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Flames Watch: What's wrong with Ian White?

It’s been a disappointing season so far for the Calgary Flames, although just five points out of a playoff spot with a game in hand and only 20 percent of the season behind them means it’s not yet time to panic.

But for blueliner Ian White it is time to get it together. He hasn’t necessarily been standing out as a defensive disaster waiting to happen, but White’s minus-10 mark heading into Wednesday’s tilt with Phoenix is easily worst on the Flames and 692nd overall in the NHL. Considering how much he plays – 21:44, just 0:08 behind Mark Giordano – that his regular defense partner has been shutdown stalwart Robyn Regehr and that no other Calgary blueline constant is a minus, White’s numbers are strange.

Stranger still when you consider his track record. A never-say-die type, White is generously listed at 5-foot-10, 200 pounds. The undersized former Swift Current Bronco isn’t afraid to get physical with players inches taller and much heavier and has a sneaky good shot, one that helped him to 13 goals and 38 points between Toronto and Calgary last season.

Prior to being part of the package that headed west for Dion Phaneuf last January, White was Toronto’s most consistent blueliner. He played just 56 games for the Maple Leafs, but by season’s end only Tomas Kaberle topped White in defenseman scoring and White’s nine goals were the most Toronto got from the back end. He was also one of just five Leafs with a positive plus-minus rating and at the time of the trade was second in average ice time.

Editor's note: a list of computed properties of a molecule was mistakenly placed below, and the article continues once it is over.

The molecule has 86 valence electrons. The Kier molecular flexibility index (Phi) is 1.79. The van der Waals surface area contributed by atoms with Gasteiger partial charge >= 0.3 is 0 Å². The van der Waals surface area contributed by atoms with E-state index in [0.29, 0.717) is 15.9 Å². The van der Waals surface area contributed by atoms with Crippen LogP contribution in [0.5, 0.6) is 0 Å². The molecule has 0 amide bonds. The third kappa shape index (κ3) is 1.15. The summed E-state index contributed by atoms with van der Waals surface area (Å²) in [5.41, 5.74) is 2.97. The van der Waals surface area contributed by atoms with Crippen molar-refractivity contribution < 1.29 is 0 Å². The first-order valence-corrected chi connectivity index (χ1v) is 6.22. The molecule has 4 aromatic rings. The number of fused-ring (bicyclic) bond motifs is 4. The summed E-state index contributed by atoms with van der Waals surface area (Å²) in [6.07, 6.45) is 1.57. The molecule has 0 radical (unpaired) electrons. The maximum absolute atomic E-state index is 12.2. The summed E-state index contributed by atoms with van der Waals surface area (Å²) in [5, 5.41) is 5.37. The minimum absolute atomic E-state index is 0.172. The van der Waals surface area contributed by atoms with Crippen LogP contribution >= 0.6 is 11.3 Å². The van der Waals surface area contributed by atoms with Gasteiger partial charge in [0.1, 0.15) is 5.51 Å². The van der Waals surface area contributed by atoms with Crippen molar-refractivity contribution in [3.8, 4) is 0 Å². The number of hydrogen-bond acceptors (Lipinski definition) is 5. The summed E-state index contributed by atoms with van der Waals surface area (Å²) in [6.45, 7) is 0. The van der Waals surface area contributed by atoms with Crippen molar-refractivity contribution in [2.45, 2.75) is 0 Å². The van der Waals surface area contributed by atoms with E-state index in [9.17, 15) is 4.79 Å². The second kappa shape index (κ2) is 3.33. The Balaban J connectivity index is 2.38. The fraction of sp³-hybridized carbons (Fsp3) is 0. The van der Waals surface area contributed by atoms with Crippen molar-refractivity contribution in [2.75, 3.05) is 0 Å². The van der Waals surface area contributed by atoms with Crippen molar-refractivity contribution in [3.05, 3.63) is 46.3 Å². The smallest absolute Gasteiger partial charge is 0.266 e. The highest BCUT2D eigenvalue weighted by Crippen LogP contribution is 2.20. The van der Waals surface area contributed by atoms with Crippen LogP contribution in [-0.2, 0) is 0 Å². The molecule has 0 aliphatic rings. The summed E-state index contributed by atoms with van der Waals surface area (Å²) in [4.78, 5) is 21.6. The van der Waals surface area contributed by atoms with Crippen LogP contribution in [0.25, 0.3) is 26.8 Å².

The 26-year-old is heading towards unrestricted free agency and is likely not to be re-signed by the defense-heavy Flames. That means White will be selling his services on the open market - problem is he’s on pace for the worst season of his career. Maybe not points-wise, but unless you’re a 50- or 60-point shooter, most teams prefer defensively responsible blueliners. White’s numbers thus far don’t indicate he fits into that category.

If things don’t turn around soon, there’s no way he’ll get close to the $3 million he’s earning this season. Which will be a shame for a guy who’s worked as hard as he has to prove he belongs in the NHL.

This article was originally published in Metro News. For more hockey commentary, check out Metro Sports.


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